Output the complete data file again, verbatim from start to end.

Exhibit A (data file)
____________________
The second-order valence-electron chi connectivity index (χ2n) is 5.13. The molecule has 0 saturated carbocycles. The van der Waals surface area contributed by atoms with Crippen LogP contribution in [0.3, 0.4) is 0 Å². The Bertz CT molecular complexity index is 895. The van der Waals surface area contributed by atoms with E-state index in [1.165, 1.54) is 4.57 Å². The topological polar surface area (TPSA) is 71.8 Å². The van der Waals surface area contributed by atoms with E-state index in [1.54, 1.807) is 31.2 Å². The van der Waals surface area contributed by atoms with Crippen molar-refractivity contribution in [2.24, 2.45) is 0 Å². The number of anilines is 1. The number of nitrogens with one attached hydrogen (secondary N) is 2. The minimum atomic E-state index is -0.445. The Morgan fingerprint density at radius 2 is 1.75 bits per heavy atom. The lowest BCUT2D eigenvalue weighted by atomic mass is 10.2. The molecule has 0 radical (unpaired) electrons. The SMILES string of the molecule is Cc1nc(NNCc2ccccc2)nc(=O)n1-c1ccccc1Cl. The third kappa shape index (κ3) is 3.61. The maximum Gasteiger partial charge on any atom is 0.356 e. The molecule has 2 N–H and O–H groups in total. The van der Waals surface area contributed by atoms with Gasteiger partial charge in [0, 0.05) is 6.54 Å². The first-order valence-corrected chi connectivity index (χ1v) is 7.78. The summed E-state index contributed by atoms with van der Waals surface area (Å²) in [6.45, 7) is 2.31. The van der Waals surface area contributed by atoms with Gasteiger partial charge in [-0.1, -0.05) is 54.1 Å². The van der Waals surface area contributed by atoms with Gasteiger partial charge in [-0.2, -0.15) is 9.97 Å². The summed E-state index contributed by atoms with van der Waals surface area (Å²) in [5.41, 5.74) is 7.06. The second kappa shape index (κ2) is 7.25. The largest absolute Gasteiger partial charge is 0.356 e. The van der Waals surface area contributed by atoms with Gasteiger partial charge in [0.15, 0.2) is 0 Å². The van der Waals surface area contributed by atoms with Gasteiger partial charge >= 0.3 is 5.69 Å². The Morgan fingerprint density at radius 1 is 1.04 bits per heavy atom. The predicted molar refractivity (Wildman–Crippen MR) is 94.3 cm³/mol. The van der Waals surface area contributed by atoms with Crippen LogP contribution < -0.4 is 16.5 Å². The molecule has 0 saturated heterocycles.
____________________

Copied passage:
The second-order valence-electron chi connectivity index (χ2n) is 5.13. The molecule has 0 saturated carbocycles. The van der Waals surface area contributed by atoms with Crippen LogP contribution in [0.3, 0.4) is 0 Å². The Bertz CT molecular complexity index is 895. The van der Waals surface area contributed by atoms with E-state index in [1.165, 1.54) is 4.57 Å². The topological polar surface area (TPSA) is 71.8 Å². The van der Waals surface area contributed by atoms with E-state index in [1.54, 1.807) is 31.2 Å². The van der Waals surface area contributed by atoms with Crippen molar-refractivity contribution in [2.24, 2.45) is 0 Å². The number of anilines is 1. The number of nitrogens with one attached hydrogen (secondary N) is 2. The minimum atomic E-state index is -0.445. The Morgan fingerprint density at radius 2 is 1.75 bits per heavy atom. The lowest BCUT2D eigenvalue weighted by atomic mass is 10.2. The molecule has 0 radical (unpaired) electrons. The SMILES string of the molecule is Cc1nc(NNCc2ccccc2)nc(=O)n1-c1ccccc1Cl. The third kappa shape index (κ3) is 3.61. The maximum Gasteiger partial charge on any atom is 0.356 e. The molecule has 2 N–H and O–H groups in total. The van der Waals surface area contributed by atoms with Gasteiger partial charge in [0, 0.05) is 6.54 Å². The first-order valence-corrected chi connectivity index (χ1v) is 7.78. The summed E-state index contributed by atoms with van der Waals surface area (Å²) in [6.45, 7) is 2.31. The van der Waals surface area contributed by atoms with Gasteiger partial charge in [-0.1, -0.05) is 54.1 Å². The van der Waals surface area contributed by atoms with Gasteiger partial charge in [-0.2, -0.15) is 9.97 Å². The summed E-state index contributed by atoms with van der Waals surface area (Å²) in [5.41, 5.74) is 7.06. The second kappa shape index (κ2) is 7.25. The largest absolute Gasteiger partial charge is 0.356 e. The van der Waals surface area contributed by atoms with Gasteiger partial charge in [0.15, 0.2) is 0 Å². The van der Waals surface area contributed by atoms with Gasteiger partial charge >= 0.3 is 5.69 Å². The Morgan fingerprint density at radius 1 is 1.04 bits per heavy atom. The predicted molar refractivity (Wildman–Crippen MR) is 94.3 cm³/mol. The van der Waals surface area contributed by atoms with Crippen LogP contribution < -0.4 is 16.5 Å². The molecule has 0 saturated heterocycles.